Categories AFRICAENTERTAINMENT

RARE WHITE GIRAFFES IN KENYA CAPTURED ON VIDEO FOR THE FIRST TIME


In June this year, reports of a white baby giraffe and its mother reached rangers in Ishaqbini conservancy, Garissa county.

The rangers got the information from a villager who claimed to have sighted a pair of rare white giraffes, a mother and its child.

The rare giraffes have finally been caught on camera for the first time.

The unique giraffes suffer from a genetic condition called leucism, which prevents pigmentation in skin cells and results in a white, pale colour.

TYPES OF PIGMENT

Unlike albinism, where there is only an absence of melanin, leucism is a condition that is caused by a reduction in multiple types of pigment.

The footage of the distinctive giraffes was filmed in the Ishaqbini Hirola Conservacy in Kenya’s Garissa county by conservationists after locals tipped them off.

According to Hirola Conservation Programme (HCP), white giraffe sightings or leucistic giraffe as they are better known have become more frequent and common nowadays.

The only two known sightings have been made in Kenya and Tanzania. The very first reports of a white giraffe in the wild was reported in January 2016 in Tarangire National park, Tanzania.

A second sighting was again reported in March 2016 in Ishaqbini conservancy, Garissa county, Kenya.

According to HCP, it is thought that it is the first time anyone has captured video footage of the rare sighting.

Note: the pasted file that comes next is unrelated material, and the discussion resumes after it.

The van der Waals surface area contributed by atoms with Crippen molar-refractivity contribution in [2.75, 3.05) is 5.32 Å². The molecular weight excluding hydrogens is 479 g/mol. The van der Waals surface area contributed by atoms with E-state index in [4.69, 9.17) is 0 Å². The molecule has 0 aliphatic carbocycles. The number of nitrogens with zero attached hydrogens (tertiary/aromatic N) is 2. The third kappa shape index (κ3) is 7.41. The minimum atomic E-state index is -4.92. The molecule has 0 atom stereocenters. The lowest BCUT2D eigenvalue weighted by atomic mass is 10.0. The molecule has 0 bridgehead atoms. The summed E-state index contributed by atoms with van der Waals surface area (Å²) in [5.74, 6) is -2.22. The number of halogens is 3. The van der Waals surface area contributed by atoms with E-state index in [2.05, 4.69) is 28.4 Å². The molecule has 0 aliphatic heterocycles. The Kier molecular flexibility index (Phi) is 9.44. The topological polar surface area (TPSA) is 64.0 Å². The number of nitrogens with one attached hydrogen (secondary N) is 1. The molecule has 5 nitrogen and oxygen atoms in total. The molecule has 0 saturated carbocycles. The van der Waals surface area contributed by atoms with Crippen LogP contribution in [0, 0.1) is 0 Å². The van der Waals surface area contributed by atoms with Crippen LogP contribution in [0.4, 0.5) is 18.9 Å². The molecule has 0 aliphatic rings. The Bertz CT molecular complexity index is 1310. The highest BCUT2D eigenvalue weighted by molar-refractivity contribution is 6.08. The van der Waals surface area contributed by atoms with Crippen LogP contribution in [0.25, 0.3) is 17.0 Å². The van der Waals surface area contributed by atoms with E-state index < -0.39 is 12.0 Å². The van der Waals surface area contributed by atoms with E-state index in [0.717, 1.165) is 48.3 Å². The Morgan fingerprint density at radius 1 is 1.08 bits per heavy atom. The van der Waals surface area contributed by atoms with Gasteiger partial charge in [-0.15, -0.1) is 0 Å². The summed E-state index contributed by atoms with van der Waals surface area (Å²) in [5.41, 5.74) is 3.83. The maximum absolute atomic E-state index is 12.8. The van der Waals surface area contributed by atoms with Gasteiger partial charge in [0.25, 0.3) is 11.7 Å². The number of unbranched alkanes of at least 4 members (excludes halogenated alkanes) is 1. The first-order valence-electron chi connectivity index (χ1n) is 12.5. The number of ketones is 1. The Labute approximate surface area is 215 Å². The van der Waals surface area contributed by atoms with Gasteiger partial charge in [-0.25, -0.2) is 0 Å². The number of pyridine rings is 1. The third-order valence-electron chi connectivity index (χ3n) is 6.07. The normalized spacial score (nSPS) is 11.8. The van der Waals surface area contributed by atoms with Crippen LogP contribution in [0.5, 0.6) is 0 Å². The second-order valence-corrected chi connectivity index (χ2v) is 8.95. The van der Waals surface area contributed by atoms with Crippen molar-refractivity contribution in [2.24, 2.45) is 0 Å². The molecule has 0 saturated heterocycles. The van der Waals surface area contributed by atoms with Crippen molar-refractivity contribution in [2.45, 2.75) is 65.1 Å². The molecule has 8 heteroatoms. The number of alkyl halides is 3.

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Categories AFRICATECHWORLD

China, Africa step up renewable energy cooperation

BEIJING, Sept. 1 — Cooperation between China and Africa has seen remarkable progress in renewable energy, showing the determination of developing countries to harness the huge potential of clean energy and combat climate change.

Seyni Nafo, Acting Head of the Independent Delivery Unit with the Africa Renewable Energy Initiative (AREI), said that Africa had the highest potential for renewable energy, but the least access to it.

Under the Memorandum of Understanding (MOU) signed on Thursday by AREI and China-Africa Renewable Energy Cooperation and Innovation Alliance, both sides will cooperate in renewable energy generation in Africa, with Chinese smart grid providers and core renewable energy manufacturers providing technological and financial support.

Pilot projects include helping build micro-grids in some African households and villages, in combination with large-scale power construction.

As part of China’s technology transfer efforts advocated by the United Nations Development Program, the move is expected to better deploy and distribute renewable energy technology in Africa.

The MOU indicates a shared vision to combat climate change and to promote sustainable development, as renewable energy is expected to function as a central pillar of China-Africa cooperation on climate issues, Nafo said.

The majority of developing countries now have climate policies. The biggest challenge they face is mobilizing adequate resources to support the implementation of their climate strategies, Nafo said.